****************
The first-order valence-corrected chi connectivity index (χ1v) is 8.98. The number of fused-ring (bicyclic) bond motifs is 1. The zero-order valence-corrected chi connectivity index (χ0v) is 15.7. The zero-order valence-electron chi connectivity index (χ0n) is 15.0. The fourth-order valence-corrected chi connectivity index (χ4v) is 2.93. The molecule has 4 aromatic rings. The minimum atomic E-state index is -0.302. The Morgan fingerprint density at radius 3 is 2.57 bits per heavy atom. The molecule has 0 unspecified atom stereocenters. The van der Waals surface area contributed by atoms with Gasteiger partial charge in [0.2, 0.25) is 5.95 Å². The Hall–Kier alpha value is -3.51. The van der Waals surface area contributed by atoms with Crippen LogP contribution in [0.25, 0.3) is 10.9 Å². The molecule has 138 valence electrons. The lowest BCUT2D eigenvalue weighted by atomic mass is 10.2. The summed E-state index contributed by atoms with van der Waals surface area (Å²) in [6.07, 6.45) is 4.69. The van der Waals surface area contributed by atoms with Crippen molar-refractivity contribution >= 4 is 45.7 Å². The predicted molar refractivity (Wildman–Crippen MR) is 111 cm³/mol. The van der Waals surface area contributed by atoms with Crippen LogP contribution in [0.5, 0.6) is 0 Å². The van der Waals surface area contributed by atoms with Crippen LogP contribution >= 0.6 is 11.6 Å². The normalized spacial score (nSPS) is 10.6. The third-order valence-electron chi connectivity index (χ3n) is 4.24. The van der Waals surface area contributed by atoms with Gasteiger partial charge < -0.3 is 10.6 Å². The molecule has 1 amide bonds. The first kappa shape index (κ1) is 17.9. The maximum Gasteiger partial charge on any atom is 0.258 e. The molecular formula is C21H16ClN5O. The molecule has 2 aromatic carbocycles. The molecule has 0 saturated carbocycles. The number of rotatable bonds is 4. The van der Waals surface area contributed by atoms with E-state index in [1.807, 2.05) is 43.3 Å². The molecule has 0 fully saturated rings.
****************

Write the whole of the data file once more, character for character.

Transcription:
The first-order valence-corrected chi connectivity index (χ1v) is 8.98. The number of fused-ring (bicyclic) bond motifs is 1. The zero-order valence-corrected chi connectivity index (χ0v) is 15.7. The zero-order valence-electron chi connectivity index (χ0n) is 15.0. The fourth-order valence-corrected chi connectivity index (χ4v) is 2.93. The molecule has 4 aromatic rings. The minimum atomic E-state index is -0.302. The Morgan fingerprint density at radius 3 is 2.57 bits per heavy atom. The molecule has 0 unspecified atom stereocenters. The van der Waals surface area contributed by atoms with Gasteiger partial charge in [0.2, 0.25) is 5.95 Å². The Hall–Kier alpha value is -3.51. The van der Waals surface area contributed by atoms with Crippen LogP contribution in [0.25, 0.3) is 10.9 Å². The molecule has 138 valence electrons. The lowest BCUT2D eigenvalue weighted by atomic mass is 10.2. The summed E-state index contributed by atoms with van der Waals surface area (Å²) in [6.07, 6.45) is 4.69. The van der Waals surface area contributed by atoms with Crippen molar-refractivity contribution >= 4 is 45.7 Å². The predicted molar refractivity (Wildman–Crippen MR) is 111 cm³/mol. The van der Waals surface area contributed by atoms with Crippen LogP contribution in [0.5, 0.6) is 0 Å². The van der Waals surface area contributed by atoms with Crippen LogP contribution >= 0.6 is 11.6 Å². The normalized spacial score (nSPS) is 10.6. The third-order valence-electron chi connectivity index (χ3n) is 4.24. The van der Waals surface area contributed by atoms with Gasteiger partial charge < -0.3 is 10.6 Å². The molecule has 1 amide bonds. The first kappa shape index (κ1) is 17.9. The maximum Gasteiger partial charge on any atom is 0.258 e. The molecular formula is C21H16ClN5O. The molecule has 2 aromatic carbocycles. The molecule has 0 saturated carbocycles. The number of rotatable bonds is 4. The van der Waals surface area contributed by atoms with E-state index in [1.807, 2.05) is 43.3 Å². The molecule has 0 fully saturated rings.